"I was angry. I was really tired of it. I was sadder than I'd been in a long time. I know this was a culmination of all my grief. But I thought this baby was a reminder of Jim's legacy and that he was living on through his grandchildren. I'm not embarrassed to say I was angry. I just wanted to go out and break something."

Instead, she said, she and Shelly decided to walk to the Agape center.

"To get there, you have to walk through a lot of places where kids are playing in poverty," Sheri said. "And in Agape, you're reminded of the kids who don't have a home.

"All of a sudden, I think God just wanted me to look around and see how most of the world lives. The sadness. The death they live with all the time. It was like a thunderclap. I had the thought, 'And why are you deserving more than they are?' The moms don't even name their kids for months or a year because they often don't live long.

"It hit me that sometimes I think because I'm an American and a Christian, I do deserve it more than they do. I think God told me that day, Christ died for them. I'm still sad, but it reminded me of how much I have instead of looking at the negative."

A supernatural strength

Sheri has four children: Jim Jr., 33; Richie, 31; John, 28, and Shelly, 25. They, of course, have their own grief, but point to their mom as a role model of putting feet on her faith.

Richie got to the hospital in Texas just after his dad started having his heart attack.

"Mom just kept praying and praying," he said. "I thought, 'How can you be praying now?' Most people would have lost it. I was blown away by the strength of my mom.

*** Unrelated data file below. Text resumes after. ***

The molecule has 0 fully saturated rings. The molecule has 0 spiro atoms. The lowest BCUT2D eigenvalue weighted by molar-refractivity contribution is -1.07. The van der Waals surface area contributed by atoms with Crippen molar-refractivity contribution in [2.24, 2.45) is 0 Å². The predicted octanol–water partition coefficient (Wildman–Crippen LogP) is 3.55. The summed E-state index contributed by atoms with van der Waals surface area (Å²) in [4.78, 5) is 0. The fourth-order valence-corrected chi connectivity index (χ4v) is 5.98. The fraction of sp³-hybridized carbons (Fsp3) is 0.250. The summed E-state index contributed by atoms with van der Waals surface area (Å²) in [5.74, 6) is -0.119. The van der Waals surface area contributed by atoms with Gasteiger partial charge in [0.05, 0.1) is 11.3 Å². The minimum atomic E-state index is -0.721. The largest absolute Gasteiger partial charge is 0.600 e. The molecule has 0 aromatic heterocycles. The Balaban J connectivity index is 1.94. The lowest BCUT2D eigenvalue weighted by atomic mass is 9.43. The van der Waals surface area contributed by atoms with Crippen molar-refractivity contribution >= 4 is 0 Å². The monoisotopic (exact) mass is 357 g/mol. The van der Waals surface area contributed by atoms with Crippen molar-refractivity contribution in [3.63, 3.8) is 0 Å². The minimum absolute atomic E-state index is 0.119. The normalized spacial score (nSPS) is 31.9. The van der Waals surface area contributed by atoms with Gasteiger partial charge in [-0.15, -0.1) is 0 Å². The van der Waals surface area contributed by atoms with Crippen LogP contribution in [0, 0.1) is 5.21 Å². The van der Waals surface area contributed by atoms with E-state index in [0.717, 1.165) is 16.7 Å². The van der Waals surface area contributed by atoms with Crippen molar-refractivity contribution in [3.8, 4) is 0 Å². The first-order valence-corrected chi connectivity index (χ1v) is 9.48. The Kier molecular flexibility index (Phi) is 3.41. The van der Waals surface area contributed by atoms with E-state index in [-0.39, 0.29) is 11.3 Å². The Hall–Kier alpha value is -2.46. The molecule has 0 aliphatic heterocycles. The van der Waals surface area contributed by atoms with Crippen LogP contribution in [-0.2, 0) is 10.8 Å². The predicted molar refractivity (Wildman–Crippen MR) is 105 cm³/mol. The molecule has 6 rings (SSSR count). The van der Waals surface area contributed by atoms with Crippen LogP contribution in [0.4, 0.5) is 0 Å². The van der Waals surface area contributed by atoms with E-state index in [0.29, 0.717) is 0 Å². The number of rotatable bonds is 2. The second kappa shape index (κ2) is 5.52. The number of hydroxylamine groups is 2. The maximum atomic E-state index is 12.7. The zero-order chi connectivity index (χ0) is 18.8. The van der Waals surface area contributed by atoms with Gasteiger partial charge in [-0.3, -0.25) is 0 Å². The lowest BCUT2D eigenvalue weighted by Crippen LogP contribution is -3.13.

"I kind of think she's Job (a biblical character who lost his possessions, livelihood and children, but who steadfastly refused to blame God). I think the only thing that's keeping her together is her faith. She talks about it all the time, and I know she's got her nose in the Bible more than ever. I'm just blown away by it. It's supernatural strength, if you ask me."

Shelly lives with their mom, but was planning to move into her own place a while back. Her dad asked her last year to wait until April.

"It was like my dad was still protecting my mom even when he wasn't here," she said.

Shelly said she's learned a lot from her mom.

"I'm kind of, 'Lord, what are you doing and why are you doing it?' And she's like, 'Lord, thank you for being with me in the midst of it.' It's a wonderful example to me and my brothers about how to have a good relationship with the Lord even in the bad times."

'Don't waste time'

Sheri spends her days praying, studying the Bible, getting together with her adult children, grandchildren, surviving sisters, parents, Jim's mom, and in other activities.

One thing she enjoys doing is feeding her buffaloes, a gift from Jim.

"Throughout our marriage, we always go way out of our way to see the buffaloes," she said. "Once, we drove through the middle of a herd in Montana. It was so amazing.

"One day, Jim came home and said, 'You know, Sheri, if we get some buffaloes, they can keep down the weeds in our pasture and I won't have to drive you all over the place looking for them.' So he found a man who sells them, and we got ours in 2000."

Every day, you can find her out feeding the animals. It brings another good memory of her husband.

To those who also have experienced loss, Sheri gives this advice:

"Don't waste time. I listen to people fussing about unimportant things and think, 'What a waste of time.' Our 34½ years seemed like such a long time, but it's over. I'm so appreciative of the good moments now — my kids, my sisters, my friends.

"I hope I don't waste time anymore. I don't mean reading a book, I mean the relationships I have."

She won't waste time today.

"I'll be thinking of the victory from death and the resurrection, which makes me think about eternity and heaven. Of course, when I think of heaven, I think about that's where Jim is now and Thel and our little grandbaby, my nephew and others I love.

"I'll be spending Easter with my sisters, my brother, my parents, some of my kids, Thel's family. I know we'll shed some tears, but we'll laugh as well."